Page last updated at 20:57 GMT, Wednesday, 16 July 2008 21:57 UK

Migrant criminal network exposed

By Richard Bilton
Special correspondent, BBC News

Anil Kumar checks his fake document stash, hidden in a loudspeaker
Anil Kumar on hidden camera footage checking fake documents

A network of criminality in one of the UK's largest illegal immigrant communities has been exposed by an undercover BBC News investigation.

Widespread unlawful job practices, squalid housing, and a thriving trade in fake documents were uncovered.

More than 40 houses packed with illegal immigrants were identified in one square mile of Southall, west London.

The young, mostly male Punjabis are not here lawfully and, although most know the risks, they have few legal rights.

They are surrounded by forgers, criminals and ruthless employers.

The investigation centred on Southall in west London

Among them, the team of undercover reporters met and filmed a man who called himself Vicki.

He was careful about his security - moving the car in which they talked away from CCTV cameras - but open about the fake documents he could obtain, and boasted about customers as far afield as Sheffield, Bradford and Coventry.

Vicki said he could get people into the country on lorries, known as donkeys, organised by what he called his "man in Paris", and told how he could provide a fake "original" passport that had been "checked" to beat security at a UK airport.


Secret filming of BBC reporter's meeting with Vicki

When Vicki was later confronted with the details of what had been filmed, he denied doing anything wrong and said it was a case of mistaken identity.

Punjabi term colloquially used to describe illegal immigrants
Directly translated as a private in the army, one who is away from home
Faujis are mostly poor farmers from the Punjab in India
A common route in is via Russia, Eastern Europe and France, stowed on the backs of lorries
Others outstay their visit visas

In this hidden world some "faujis" - the term used by the illegal immigrants to describe themselves - try to get by without any documents.

Others will have cheap, fake documents, and some will pay good money for original passports, for bank accounts, a Home Office registration card or for stolen identities on driving licences.

Documents are important because they provide a sort of legitimacy. What the faujis fear is simple: being caught and sent home. But with the documents they can get a bank account and do some work.

The undercover team found there was no shortage of job offers, including at a Southall chip shop where a fauji told of being employed for 12-hour days, six days a week at 150 - about 2 an hour.

Fauji looks out of curtained window in fauji house

One reporter, Mohammed, went there for work. The owner, Bhupinder Singh, said to "never mind" the fact he had no papers, that he would "handle that issue" and that the reporter should not mention it "otherwise you may be nicked".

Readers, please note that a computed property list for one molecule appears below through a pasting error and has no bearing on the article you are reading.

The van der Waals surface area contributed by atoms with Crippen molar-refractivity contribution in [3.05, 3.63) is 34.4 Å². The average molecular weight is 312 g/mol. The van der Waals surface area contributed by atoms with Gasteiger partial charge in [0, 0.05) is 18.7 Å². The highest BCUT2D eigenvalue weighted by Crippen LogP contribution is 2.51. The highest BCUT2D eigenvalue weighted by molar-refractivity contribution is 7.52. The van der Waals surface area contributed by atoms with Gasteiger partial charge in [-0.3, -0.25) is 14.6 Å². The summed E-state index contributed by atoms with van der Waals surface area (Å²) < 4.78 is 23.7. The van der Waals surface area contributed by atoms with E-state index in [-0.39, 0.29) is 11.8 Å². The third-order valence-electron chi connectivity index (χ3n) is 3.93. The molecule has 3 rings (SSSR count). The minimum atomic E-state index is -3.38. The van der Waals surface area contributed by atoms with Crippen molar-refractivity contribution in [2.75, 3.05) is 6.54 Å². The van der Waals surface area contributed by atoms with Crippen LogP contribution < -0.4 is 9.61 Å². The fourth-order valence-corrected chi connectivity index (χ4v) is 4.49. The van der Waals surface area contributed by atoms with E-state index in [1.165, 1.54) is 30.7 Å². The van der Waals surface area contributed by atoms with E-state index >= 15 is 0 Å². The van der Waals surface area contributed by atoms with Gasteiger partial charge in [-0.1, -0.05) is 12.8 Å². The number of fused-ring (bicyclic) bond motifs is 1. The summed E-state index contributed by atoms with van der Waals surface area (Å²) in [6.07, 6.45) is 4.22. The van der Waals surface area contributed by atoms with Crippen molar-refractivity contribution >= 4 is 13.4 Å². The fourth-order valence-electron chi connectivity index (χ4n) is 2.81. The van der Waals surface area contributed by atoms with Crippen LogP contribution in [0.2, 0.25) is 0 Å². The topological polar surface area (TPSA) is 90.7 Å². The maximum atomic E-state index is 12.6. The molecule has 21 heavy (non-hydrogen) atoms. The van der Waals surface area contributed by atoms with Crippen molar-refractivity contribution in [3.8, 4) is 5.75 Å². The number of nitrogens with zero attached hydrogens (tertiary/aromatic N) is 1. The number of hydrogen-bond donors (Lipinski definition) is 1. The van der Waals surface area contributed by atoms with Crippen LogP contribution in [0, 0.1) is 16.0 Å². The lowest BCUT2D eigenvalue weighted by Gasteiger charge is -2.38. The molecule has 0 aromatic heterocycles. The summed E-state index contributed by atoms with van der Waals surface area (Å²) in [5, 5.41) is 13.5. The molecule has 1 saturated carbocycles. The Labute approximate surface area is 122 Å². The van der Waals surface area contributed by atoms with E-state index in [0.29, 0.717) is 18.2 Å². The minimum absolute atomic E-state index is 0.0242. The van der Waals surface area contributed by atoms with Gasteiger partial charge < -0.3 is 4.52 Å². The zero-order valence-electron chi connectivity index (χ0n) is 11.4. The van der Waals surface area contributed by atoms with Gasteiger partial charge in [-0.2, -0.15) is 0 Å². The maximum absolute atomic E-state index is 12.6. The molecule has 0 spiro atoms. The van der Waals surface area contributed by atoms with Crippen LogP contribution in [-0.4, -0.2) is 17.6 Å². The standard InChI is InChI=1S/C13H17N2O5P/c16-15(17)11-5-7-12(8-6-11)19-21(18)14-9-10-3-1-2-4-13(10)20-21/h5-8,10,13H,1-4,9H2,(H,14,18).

After a 14-hour day with no break, Mohammed claimed he had another job to go to and asked for his day's pay, but Mr Singh refused, saying: "You don't get paid for two weeks, right?"

Mr Singh has told the BBC that he does not employ illegal immigrants, that all his staff have the correct paperwork and permission to reside and work in the UK, and that he did not pay Mohammed because it was a training day.

Another time Mohammed went to an area well known to Southall faujis, where they wait at the roadside to be picked up for casual labour. A man approached and a job "interview" was conducted.

"Do you want work?"


"Come on then."

Mohammed was taken to a building site and, without being asked whether he had any experience, was put to work on a roof parapet with no training, safety advice or kit. He was paid 35 for 12 hours' labour.

Time and again the importance of having the right paperwork was clear. Showing how easy it was to get hold of it, the undercover team filmed another fake document supplier, Anil Kumar.


Covert footage of undercover reporter's encounter with Anil Kumar

When Mr Kumar was later confronted, he also said he had done nothing wrong and that it was a case of mistaken identity.

This hidden community is an open secret - landlords take on tenants, employers want cheap and uncomplaining labour, while the criminals trade in people's lives.

Once the undercover reporters infiltrated this closed community, it was clear how easy it is to remain invisible.

One clear fact remains: the scale. In just one square mile, hundreds of illegal immigrants, scores of multiple-occupancy houses, and people dealing in fake identities, employment and fraud. A criminal network that is out of sight.

The undercover reporter's name in this story has been changed to protect his identity.


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